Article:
What Public Interest Score means for you if you’re a company under the CIPC regime
The CIPC (Companies and Intellectual Property Commission) of South Africa has embraced the use of XBRL, the international data standard for financial information, when it requires companies to submit their Annual Financial Statements (AFS). Being an electronic format, XBRL (eXtensible Business Reporting Language) makes it easier for companies to report their business information, and improves operating efficiencies. The CIPC mandate requiring the digital reporting system for all qualifying entities goes into effect on 1 July 2018. The language facilitates the electronic communication of business information, majorly enhancing the preparation, analysis, distribution of AFSs. This digital standard will replace the submission of financial reports as PDFs, drastically easing the administrative burden companies face because of multiple required submissions to different regulators. It also simplifies the monitoring and regulation of entities for regulatory authorities, by automating a chunk of the process. Because XBRL information is machine-readable, documentation, classification, and processing of submitted reports becomes effortless.
The objectives of the XBRL programme in South Africa are to:
- Help reduce administrative burden on businesses when they report financial information to government for regulatory compliance. Achieving this goal requires reducing duplication and inconsistency in business information reported to various government agencies — thus, a nationally unified taxonomy becomes a necessity.
- Help achieve painless regulatory compliance to accomplish the mission of the government agency. The CIPC’s primary mission is to consolidate business and financial information and make it accessible to investors, for better transparency, and to reduce the administrative costs of reporting for businesses.
Public Interest Score (PIS)
In accordance with the new mandate, public companies and companies holding fiduciary funds over R5 million will be needed to carry out audits as usual. For a private company, the decision to audit or perform the newly introduced independent review is determined in part by the PIS of the company. Private businesses with a PIS of 350 or more must be audited. Non-owner companies with scores between 100 and 349 points will be reviewed if their statements are independently compiled, and they will be audited if statements are internally compiled. Owner managed companies with 100 points or less will be exempt completely from audit or review if they so choose, but they are still required to prepare financial statements. All can choose to be audited if they so desire, and these regulations apply equally to close corporations.
Why should you be worried about PIS?
There are other factors to consider when making the final decision to audit or conduct an independent review. There may be situations where, although a company does not meet the size criterion for an audit, shareholders may require one. Similarly, financiers or tender submissions may insist on an audit. Governing bodies such as the Estate Agents Board or FSB may require an audit in terms of their legislative requirements.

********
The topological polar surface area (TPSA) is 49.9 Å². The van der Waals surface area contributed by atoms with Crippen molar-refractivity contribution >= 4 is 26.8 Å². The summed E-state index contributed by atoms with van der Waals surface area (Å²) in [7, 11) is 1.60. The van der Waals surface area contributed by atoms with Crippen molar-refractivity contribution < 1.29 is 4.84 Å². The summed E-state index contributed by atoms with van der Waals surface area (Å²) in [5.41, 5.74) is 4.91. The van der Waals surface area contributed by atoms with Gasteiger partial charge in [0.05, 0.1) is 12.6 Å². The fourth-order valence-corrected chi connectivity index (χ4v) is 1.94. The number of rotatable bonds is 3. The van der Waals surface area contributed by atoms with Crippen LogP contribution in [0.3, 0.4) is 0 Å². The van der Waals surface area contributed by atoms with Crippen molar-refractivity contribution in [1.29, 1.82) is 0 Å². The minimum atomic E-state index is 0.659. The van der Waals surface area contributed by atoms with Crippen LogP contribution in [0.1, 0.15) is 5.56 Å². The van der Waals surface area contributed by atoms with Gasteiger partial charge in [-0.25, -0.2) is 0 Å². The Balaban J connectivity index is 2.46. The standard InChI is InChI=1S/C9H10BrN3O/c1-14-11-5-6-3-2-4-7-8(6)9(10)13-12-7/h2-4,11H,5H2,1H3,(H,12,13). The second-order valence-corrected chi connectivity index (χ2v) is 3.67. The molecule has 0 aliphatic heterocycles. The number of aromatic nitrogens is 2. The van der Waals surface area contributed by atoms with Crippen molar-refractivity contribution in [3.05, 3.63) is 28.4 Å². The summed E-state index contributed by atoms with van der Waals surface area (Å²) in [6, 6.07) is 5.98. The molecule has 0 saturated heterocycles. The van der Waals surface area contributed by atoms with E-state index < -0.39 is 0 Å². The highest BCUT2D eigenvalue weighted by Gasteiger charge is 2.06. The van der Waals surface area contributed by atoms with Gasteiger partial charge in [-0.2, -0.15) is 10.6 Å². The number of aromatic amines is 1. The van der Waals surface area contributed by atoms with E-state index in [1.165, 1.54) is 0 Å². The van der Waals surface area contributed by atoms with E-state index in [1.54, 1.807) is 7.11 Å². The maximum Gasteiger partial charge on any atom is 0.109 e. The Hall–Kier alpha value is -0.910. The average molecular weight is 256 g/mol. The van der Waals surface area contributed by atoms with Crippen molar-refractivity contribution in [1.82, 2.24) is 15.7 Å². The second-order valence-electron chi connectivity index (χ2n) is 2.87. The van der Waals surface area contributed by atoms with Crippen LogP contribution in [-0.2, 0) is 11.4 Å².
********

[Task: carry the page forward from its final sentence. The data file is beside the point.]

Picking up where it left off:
For companies thinking about selling their business in the foreseeable future or ones that want to apply for a loan, an audit might be the best route. In the case of a loan, the approached bank has better data from a qualified source with audited financial statements to make its decision on approving a loan, making audits the way to go.
Furthermore, an audit offers positive assurance that the financial statements are a fair representation of the operations and financial condition of the business. An independent review, in contrast, gives limited or negative assurance of the fair representation of the business.
Calculating the public interest score of a company or close corporation
The factors that contribute to PIS are:
- Number of points equal to the average employee count of the company during the financial year
- One point for every R1 million (or portion thereof) in third party liability of the company, at the end of the financial year
- One point for every R1 million (or portion thereof) in turnover during the financial year
- One point for every individual who, at the end of the financial year, is known by the company
- In the case of a profit company, to directly or indirectly have a beneficial interest in any of the company’s issued securities
- In the case of a non-profit company, to be a member of the company, or a member of an association that is a member of the company
Having prepared compliance reports for over 13 years, we at DataTracks specialise in comprehensive and accurate reporting of financial information. We’ve prepared over 150,000 XBRL reports for different regulators around the world, and we have the expertise you need to help you comply with CIPC regulations. Whether you are required to prepare XBRL statements by the regulator or if you’re trying to understand what XBRL can do for the structuring of your financial information, you can reach out to us at email@example.com. We love hearing from you!